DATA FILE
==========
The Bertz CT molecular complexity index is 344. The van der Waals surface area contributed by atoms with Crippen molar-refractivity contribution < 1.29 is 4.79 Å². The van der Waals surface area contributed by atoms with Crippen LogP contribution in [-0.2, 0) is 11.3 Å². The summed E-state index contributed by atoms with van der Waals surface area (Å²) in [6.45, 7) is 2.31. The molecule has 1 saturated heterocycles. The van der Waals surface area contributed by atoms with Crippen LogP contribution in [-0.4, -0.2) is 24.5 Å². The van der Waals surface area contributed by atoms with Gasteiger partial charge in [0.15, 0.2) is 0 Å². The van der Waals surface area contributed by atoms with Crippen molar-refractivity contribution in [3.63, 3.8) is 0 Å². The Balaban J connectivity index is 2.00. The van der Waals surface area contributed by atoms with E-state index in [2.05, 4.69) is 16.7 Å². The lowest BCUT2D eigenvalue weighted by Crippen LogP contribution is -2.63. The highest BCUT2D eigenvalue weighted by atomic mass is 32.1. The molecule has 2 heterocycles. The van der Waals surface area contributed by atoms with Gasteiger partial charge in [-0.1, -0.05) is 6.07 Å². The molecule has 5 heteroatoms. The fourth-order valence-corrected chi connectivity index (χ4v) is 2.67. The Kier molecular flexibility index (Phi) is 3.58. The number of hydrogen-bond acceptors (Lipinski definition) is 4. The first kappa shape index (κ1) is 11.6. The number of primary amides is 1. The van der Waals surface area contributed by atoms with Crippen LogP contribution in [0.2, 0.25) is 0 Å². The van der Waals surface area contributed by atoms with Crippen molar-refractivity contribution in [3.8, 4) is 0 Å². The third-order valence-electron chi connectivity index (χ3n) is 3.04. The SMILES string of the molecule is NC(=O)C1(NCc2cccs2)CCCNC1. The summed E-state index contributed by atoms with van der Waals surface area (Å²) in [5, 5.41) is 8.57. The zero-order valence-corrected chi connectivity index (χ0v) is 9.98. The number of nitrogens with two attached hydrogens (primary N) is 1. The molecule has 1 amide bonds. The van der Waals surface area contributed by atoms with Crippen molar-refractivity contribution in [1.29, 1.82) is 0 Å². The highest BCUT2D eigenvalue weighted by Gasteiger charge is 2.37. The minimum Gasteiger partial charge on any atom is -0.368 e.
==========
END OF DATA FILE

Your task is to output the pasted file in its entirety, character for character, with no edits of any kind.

The Bertz CT molecular complexity index is 344. The van der Waals surface area contributed by atoms with Crippen molar-refractivity contribution < 1.29 is 4.79 Å². The van der Waals surface area contributed by atoms with Crippen LogP contribution in [-0.2, 0) is 11.3 Å². The summed E-state index contributed by atoms with van der Waals surface area (Å²) in [6.45, 7) is 2.31. The molecule has 1 saturated heterocycles. The van der Waals surface area contributed by atoms with Crippen LogP contribution in [-0.4, -0.2) is 24.5 Å². The van der Waals surface area contributed by atoms with Gasteiger partial charge in [0.15, 0.2) is 0 Å². The van der Waals surface area contributed by atoms with Crippen molar-refractivity contribution in [3.63, 3.8) is 0 Å². The Balaban J connectivity index is 2.00. The van der Waals surface area contributed by atoms with E-state index in [2.05, 4.69) is 16.7 Å². The lowest BCUT2D eigenvalue weighted by Crippen LogP contribution is -2.63. The highest BCUT2D eigenvalue weighted by atomic mass is 32.1. The molecule has 2 heterocycles. The van der Waals surface area contributed by atoms with Gasteiger partial charge in [-0.1, -0.05) is 6.07 Å². The molecule has 5 heteroatoms. The fourth-order valence-corrected chi connectivity index (χ4v) is 2.67. The Kier molecular flexibility index (Phi) is 3.58. The number of hydrogen-bond acceptors (Lipinski definition) is 4. The first kappa shape index (κ1) is 11.6. The number of primary amides is 1. The van der Waals surface area contributed by atoms with Crippen LogP contribution in [0.2, 0.25) is 0 Å². The van der Waals surface area contributed by atoms with Crippen molar-refractivity contribution in [3.8, 4) is 0 Å². The third-order valence-electron chi connectivity index (χ3n) is 3.04. The SMILES string of the molecule is NC(=O)C1(NCc2cccs2)CCCNC1. The summed E-state index contributed by atoms with van der Waals surface area (Å²) in [5, 5.41) is 8.57. The zero-order valence-corrected chi connectivity index (χ0v) is 9.98. The number of nitrogens with two attached hydrogens (primary N) is 1. The molecule has 1 amide bonds. The van der Waals surface area contributed by atoms with Crippen molar-refractivity contribution in [1.29, 1.82) is 0 Å². The highest BCUT2D eigenvalue weighted by Gasteiger charge is 2.37. The minimum Gasteiger partial charge on any atom is -0.368 e.